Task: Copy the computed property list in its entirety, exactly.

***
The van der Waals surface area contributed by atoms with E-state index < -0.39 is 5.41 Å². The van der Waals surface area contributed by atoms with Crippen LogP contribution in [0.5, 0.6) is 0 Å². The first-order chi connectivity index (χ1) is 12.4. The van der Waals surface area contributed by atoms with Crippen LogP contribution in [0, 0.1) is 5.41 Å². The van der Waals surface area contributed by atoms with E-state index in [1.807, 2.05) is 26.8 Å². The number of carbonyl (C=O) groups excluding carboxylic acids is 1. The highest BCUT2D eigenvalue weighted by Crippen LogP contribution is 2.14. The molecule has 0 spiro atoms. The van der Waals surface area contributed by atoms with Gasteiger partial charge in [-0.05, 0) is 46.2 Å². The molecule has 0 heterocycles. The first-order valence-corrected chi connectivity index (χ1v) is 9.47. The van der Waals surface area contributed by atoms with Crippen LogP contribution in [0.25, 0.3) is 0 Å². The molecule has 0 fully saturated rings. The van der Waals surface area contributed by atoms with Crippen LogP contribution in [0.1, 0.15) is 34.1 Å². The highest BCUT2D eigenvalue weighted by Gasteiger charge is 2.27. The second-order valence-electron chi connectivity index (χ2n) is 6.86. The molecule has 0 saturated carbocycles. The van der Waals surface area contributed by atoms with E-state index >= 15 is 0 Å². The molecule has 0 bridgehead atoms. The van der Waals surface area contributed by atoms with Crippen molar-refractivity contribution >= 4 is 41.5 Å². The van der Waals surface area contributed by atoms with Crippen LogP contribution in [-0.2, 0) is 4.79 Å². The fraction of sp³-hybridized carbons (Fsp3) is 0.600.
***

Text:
The van der Waals surface area contributed by atoms with E-state index < -0.39 is 5.41 Å². The van der Waals surface area contributed by atoms with Crippen LogP contribution in [0.5, 0.6) is 0 Å². The first-order chi connectivity index (χ1) is 12.4. The van der Waals surface area contributed by atoms with Crippen LogP contribution in [0, 0.1) is 5.41 Å². The van der Waals surface area contributed by atoms with E-state index in [1.807, 2.05) is 26.8 Å². The number of carbonyl (C=O) groups excluding carboxylic acids is 1. The highest BCUT2D eigenvalue weighted by Crippen LogP contribution is 2.14. The molecule has 0 spiro atoms. The van der Waals surface area contributed by atoms with Gasteiger partial charge in [-0.05, 0) is 46.2 Å². The molecule has 0 heterocycles. The first-order valence-corrected chi connectivity index (χ1v) is 9.47. The van der Waals surface area contributed by atoms with Crippen LogP contribution in [0.25, 0.3) is 0 Å². The molecule has 0 fully saturated rings. The van der Waals surface area contributed by atoms with Crippen LogP contribution in [0.1, 0.15) is 34.1 Å². The highest BCUT2D eigenvalue weighted by Gasteiger charge is 2.27. The second-order valence-electron chi connectivity index (χ2n) is 6.86. The molecule has 0 saturated carbocycles. The van der Waals surface area contributed by atoms with E-state index >= 15 is 0 Å². The molecule has 0 bridgehead atoms. The van der Waals surface area contributed by atoms with Crippen molar-refractivity contribution >= 4 is 41.5 Å². The van der Waals surface area contributed by atoms with Crippen LogP contribution in [-0.2, 0) is 4.79 Å². The fraction of sp³-hybridized carbons (Fsp3) is 0.600.